As attention in Swaziland is diverted towards King Mswati III’s 50th birthday on 19 April 2018, one week earlier marks the 45th anniversary of the date the kingdom stopped being a democracy and became an absolute monarchy.
On 12 April 1973 King Sobhuza II proclaimed a Royal Decree after he objected to his subjects electing members of a political party that was not under his control. He tore up the kingdom’s constitution that had been in place since Swaziland gained independence from Britain in 1968. Even though Swaziland adopted a new constitution in 2006, the kingdom, now ruled by King Mswati III, remains an absolute monarchy.
In his decree King Sobhuza announced, ‘I have assumed supreme power in the Kingdom of Swaziland and that all Legislative, Executive and Judicial power is vested in myself.’
He added, ‘The Constitution is indeed the cause of growing unrest, insecurity, dissatisfaction with the state of affairs in our country and an impediment to free and progressive development in all spheres of life.’
He also said, ‘All political parties and similar bodies that cultivate and bring about disturbances and ill-feelings within the Nations are hereby dissolved and prohibited.’
He said, ‘Any person who forms or attempts or conspires to form a political party or who organises or participates in any way in any meeting, procession or demonstration in contravention of this decree shall be guilty of an offence and liable, on conviction, to imprisonment not exceeding six months.’
Political parties remain banned and the King choses all members of the government and the judiciary. He also chooses 10 members of the House of Assembly, allowing his subjects to select the other 55 members. No members of the Swazi Senate are elected by the people.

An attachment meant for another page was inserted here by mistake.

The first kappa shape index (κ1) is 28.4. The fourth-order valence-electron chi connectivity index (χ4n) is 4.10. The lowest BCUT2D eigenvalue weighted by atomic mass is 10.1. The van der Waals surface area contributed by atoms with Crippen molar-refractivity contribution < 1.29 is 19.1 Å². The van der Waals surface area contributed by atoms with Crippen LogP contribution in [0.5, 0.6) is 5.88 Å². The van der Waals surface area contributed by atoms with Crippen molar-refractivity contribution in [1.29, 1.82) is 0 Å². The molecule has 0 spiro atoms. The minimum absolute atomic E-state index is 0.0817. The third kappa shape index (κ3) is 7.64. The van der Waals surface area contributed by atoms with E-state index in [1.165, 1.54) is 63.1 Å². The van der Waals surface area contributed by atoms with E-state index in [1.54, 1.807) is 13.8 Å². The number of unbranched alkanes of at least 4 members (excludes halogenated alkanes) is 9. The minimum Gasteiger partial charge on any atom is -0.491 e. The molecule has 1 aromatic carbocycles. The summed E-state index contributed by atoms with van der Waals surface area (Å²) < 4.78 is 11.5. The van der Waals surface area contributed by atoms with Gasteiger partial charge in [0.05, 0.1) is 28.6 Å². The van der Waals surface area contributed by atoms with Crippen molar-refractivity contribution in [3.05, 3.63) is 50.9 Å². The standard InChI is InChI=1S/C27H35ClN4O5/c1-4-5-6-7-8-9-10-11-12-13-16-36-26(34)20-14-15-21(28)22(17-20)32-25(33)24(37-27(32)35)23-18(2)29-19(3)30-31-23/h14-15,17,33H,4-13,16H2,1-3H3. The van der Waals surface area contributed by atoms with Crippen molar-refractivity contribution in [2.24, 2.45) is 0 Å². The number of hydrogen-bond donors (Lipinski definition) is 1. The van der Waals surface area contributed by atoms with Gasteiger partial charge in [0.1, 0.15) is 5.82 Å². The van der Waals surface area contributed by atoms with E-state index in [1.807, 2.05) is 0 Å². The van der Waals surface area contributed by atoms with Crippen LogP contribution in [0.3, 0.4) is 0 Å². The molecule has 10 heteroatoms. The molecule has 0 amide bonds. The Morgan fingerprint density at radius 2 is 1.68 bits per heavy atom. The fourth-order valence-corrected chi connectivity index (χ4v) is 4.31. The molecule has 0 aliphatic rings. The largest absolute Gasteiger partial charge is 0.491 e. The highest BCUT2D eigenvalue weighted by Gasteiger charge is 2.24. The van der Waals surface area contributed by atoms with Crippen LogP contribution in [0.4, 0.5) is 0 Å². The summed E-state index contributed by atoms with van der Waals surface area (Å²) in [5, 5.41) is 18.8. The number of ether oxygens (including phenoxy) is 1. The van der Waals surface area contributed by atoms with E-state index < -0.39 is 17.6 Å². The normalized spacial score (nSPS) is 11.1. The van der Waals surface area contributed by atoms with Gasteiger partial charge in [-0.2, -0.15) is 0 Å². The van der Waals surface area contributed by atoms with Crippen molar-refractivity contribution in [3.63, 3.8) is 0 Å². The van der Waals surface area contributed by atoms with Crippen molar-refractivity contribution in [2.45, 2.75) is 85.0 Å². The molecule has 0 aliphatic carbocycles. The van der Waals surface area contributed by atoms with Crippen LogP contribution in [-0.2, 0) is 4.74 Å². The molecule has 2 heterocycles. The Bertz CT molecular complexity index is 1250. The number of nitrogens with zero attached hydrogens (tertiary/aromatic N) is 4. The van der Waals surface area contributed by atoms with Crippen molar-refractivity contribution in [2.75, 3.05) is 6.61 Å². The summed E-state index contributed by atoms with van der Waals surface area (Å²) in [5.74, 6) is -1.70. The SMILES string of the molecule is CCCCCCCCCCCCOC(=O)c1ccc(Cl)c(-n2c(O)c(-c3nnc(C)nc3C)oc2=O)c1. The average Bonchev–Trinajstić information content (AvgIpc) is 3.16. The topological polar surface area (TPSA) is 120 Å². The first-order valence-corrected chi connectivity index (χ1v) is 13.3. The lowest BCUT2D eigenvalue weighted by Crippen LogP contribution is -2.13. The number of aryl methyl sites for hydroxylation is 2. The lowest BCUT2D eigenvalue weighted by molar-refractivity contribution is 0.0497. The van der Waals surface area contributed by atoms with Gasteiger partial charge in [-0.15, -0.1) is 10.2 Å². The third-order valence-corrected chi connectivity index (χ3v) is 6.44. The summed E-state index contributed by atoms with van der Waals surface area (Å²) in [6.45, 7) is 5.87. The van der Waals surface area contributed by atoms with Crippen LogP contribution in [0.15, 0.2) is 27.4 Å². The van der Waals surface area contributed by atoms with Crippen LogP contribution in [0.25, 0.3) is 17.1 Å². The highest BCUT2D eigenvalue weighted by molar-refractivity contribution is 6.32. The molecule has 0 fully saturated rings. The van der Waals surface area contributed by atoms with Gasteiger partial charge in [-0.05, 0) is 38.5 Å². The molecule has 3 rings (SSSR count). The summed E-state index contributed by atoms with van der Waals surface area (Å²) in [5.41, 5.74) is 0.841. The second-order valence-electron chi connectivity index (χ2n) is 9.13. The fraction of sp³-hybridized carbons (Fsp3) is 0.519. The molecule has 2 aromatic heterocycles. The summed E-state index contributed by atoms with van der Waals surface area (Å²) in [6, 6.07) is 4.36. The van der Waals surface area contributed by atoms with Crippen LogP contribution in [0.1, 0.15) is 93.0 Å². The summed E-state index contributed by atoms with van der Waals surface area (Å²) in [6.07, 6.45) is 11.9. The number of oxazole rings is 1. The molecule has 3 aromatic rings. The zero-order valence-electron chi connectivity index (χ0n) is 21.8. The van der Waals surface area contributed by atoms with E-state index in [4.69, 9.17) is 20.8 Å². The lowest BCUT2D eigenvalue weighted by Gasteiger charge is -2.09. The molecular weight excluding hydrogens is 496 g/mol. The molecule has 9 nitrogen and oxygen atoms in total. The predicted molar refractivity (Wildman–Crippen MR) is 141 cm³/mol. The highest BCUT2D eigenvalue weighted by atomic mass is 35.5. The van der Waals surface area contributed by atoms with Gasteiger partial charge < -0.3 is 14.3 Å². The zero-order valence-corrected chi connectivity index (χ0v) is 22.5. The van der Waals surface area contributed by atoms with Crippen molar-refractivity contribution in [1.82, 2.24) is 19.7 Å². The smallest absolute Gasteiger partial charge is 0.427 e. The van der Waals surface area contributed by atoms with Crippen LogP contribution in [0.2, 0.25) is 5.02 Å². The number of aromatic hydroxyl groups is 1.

According to the Swaziland United Democratic Front, one of the more vocal opposition groups on Swaziland, ‘The decree criminalised political activity, saw the banning of political parties and the introduction of a system of governance benefitting a few elites and their cronies; all at the expense of the majority of Swazi’s who continue to languish in poverty, underdevelopment and perpetual neglect.’
In 2013, Swaziland’s Attorney-General Majahenkhaba Dlamini said there was no need to annul the Royal Decree.
He was reacting to a report in the Times Sunday, an independent newspaper in Swaziland, that traditionalists stopped the decree being repealed when Swaziland’s Constitution came into force in 2006. He said the Constitution in effect annulled the Royal Decree.
According to the Times Sunday ‘influential traditionalists’ feared Swaziland ‘could become a republic if this law was repealed’.
The newspaper said preparations to abandon the Royal Decree in 2005 were far advanced and a gazette had been drawn up.
The newspaper quoted one of the traditionalists, Brigadier General Fonono Dube, who was a member of Liqoqo, an advisory council to the King, saying, ‘There was no way we could have revoked a law that establishes the country. We couldn’t have allowed the authorities of the country to annul the decree because that would have turned the country into a republic. We don’t need a president in Swaziland. We need the King.’